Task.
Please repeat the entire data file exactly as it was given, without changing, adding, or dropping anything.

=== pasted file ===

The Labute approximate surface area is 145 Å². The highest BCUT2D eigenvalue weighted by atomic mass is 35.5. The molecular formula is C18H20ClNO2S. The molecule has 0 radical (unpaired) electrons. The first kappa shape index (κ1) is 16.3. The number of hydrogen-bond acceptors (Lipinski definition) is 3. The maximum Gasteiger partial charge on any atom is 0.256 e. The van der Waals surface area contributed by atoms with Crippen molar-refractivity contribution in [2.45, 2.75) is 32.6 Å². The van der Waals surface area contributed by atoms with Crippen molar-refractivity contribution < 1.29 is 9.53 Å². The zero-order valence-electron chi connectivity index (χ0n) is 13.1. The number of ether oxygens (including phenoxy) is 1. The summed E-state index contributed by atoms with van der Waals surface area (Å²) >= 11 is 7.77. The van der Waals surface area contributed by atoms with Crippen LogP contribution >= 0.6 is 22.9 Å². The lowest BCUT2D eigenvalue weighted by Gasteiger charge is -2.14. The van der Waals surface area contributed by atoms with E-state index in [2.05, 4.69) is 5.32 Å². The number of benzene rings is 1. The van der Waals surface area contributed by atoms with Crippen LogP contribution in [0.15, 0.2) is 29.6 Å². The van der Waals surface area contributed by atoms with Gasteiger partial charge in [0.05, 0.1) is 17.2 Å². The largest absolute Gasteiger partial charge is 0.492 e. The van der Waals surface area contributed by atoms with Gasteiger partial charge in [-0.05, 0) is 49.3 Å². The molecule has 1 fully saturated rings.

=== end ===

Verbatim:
The Labute approximate surface area is 145 Å². The highest BCUT2D eigenvalue weighted by atomic mass is 35.5. The molecular formula is C18H20ClNO2S. The molecule has 0 radical (unpaired) electrons. The first kappa shape index (κ1) is 16.3. The number of hydrogen-bond acceptors (Lipinski definition) is 3. The maximum Gasteiger partial charge on any atom is 0.256 e. The van der Waals surface area contributed by atoms with Crippen molar-refractivity contribution in [2.45, 2.75) is 32.6 Å². The van der Waals surface area contributed by atoms with Crippen molar-refractivity contribution < 1.29 is 9.53 Å². The zero-order valence-electron chi connectivity index (χ0n) is 13.1. The number of ether oxygens (including phenoxy) is 1. The summed E-state index contributed by atoms with van der Waals surface area (Å²) >= 11 is 7.77. The van der Waals surface area contributed by atoms with Crippen LogP contribution >= 0.6 is 22.9 Å². The lowest BCUT2D eigenvalue weighted by Gasteiger charge is -2.14. The van der Waals surface area contributed by atoms with E-state index in [2.05, 4.69) is 5.32 Å². The number of benzene rings is 1. The van der Waals surface area contributed by atoms with Crippen LogP contribution in [0.15, 0.2) is 29.6 Å². The van der Waals surface area contributed by atoms with Gasteiger partial charge in [0.05, 0.1) is 17.2 Å². The largest absolute Gasteiger partial charge is 0.492 e. The van der Waals surface area contributed by atoms with Gasteiger partial charge in [-0.05, 0) is 49.3 Å². The molecule has 1 fully saturated rings.